3. I started digging through PNB. First, let me share some price landmarks. Technically, the stock remains in a secular decade-long bear market; at least based on a ten-year monthly price chart, PNB hit a high of P152/share in November 1999. From then on, it fell sharply to its trough of P29.50/share made in January 2001. ( I just don’t know if a stock dividend or stock split happened at that time. )It has moved sideways with a downward bias since then. There was a bear market rally from February 2001 to February 2002 which pushed the price up to P79/share, after which, in a space of three months, it retraced back to 29.50. The stock price ground painfully sideways for two years until 2004. Another bear market rally catapulted the price to 65.50 in July 2007. The subprime crisis forced the stock price down to its knees when it closed at 9.70/share. ( An all-time low, I believe. )

    The fundamental event behind the bear market in PNB was the bank’s bankruptcy or near-bankruptcy in 2001/2002. The government, through PDIC, bailed out the bank. The years that followed saw the bank’s re-structuring and aggressive disposal of bad assets. ( My info here is incomplete, so please correct any errors. )

    In 2005, the government bidded out a portion of its stake in the bank. Lucio tan won the bid at P43.77/share. A secondary offering followed in 2007 priced at P59.00/share, through which the government sold out its remaining stake.

    PNB’s numbers have improved significantly. The bank has been profitable in the last three years. NPL ratio has dropped to single digits. The deficit has been wiped out. As of this year, the ROE has climbed up to 10%. Current market capitalization is around 15B, while total equity is around 30B. PER 10x based on 1H09 EPS 2.30/share.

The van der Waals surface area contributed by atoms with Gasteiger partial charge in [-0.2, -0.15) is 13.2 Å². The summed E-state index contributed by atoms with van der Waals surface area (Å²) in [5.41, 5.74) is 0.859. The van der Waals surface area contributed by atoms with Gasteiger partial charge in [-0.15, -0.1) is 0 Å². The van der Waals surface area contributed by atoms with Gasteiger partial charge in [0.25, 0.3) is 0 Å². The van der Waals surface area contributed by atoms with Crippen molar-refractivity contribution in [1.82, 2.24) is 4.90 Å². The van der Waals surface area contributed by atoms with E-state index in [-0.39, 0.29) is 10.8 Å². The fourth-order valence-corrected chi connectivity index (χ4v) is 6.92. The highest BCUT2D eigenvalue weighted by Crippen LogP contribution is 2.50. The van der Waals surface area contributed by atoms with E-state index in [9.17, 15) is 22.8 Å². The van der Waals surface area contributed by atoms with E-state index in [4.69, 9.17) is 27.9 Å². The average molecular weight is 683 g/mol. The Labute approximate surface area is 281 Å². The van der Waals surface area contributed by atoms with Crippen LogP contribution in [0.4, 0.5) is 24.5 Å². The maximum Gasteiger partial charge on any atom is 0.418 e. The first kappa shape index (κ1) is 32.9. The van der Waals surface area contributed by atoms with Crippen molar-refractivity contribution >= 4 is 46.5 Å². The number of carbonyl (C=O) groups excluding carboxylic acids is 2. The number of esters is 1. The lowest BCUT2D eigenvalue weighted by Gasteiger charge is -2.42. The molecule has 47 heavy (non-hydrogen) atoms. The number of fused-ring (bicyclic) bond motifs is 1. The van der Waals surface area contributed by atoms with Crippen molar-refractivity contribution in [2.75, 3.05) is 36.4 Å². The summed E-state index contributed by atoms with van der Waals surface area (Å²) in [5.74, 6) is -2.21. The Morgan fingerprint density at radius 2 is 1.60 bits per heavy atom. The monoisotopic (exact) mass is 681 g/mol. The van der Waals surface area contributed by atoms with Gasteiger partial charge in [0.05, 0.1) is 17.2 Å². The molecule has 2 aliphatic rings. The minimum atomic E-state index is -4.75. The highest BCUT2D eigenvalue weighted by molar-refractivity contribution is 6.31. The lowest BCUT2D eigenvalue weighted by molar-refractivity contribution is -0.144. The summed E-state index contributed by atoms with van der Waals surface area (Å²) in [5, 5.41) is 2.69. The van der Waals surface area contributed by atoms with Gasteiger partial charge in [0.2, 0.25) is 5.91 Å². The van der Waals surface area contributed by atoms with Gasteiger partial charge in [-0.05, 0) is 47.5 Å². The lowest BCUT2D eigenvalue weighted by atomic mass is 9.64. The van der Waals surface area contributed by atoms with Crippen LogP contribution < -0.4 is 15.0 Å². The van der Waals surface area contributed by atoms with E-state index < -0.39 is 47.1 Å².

If PNB breaks through 26, then the next resistance could be at 40 ( based on chart, par value, 2005 bid price ~43 ). Beyond 40 there is channel resistance at 60 ( or 2PO price of 59 ). I believe, though, that only a break and close above 60 will signal a new bull trend for PNB. I also believe that staggered pyramid-down buying on dips ( supports at 21.50, 18.25 ) is reasonable because of the succesful turnaround story, improving numbers, and pending merger with Allied Bank.

    Comment by Melvin | October 4, 2009 | Reply

    • Melvin,
      I agree with you completely on PNB. I like the stock and I think it is cheap even at 26. I think there’s money to be made trading this stock. In the last two months, you could have played the range buying around 23 and selling above 25.
      In my case, I’m waiting for the break out at 26 to add to existing positions, but I would not mind buying at these levels also. To me, it’s a matter of money management now.

      Comment by Gus Cosio | October 6, 2009 | Reply

      • Sir Gus,

        It was your bullish call on PNB that prompted me to look at it closely. I was initially fixated on CHIB and RCB. Come to think of it, the Philippine banking sector is a turnaround story from the ravages of the 1997 crisis. And yes, PNB offers a wide enough range for trading. But I want to ask about some numbers. I computed PNB’s NPL ratio at around 8% based on 1st semester numbers. Is it correct? I think in the past its NPL ratio even climbed to as high as 50%.

        Comment by Melvin | October 10, 2009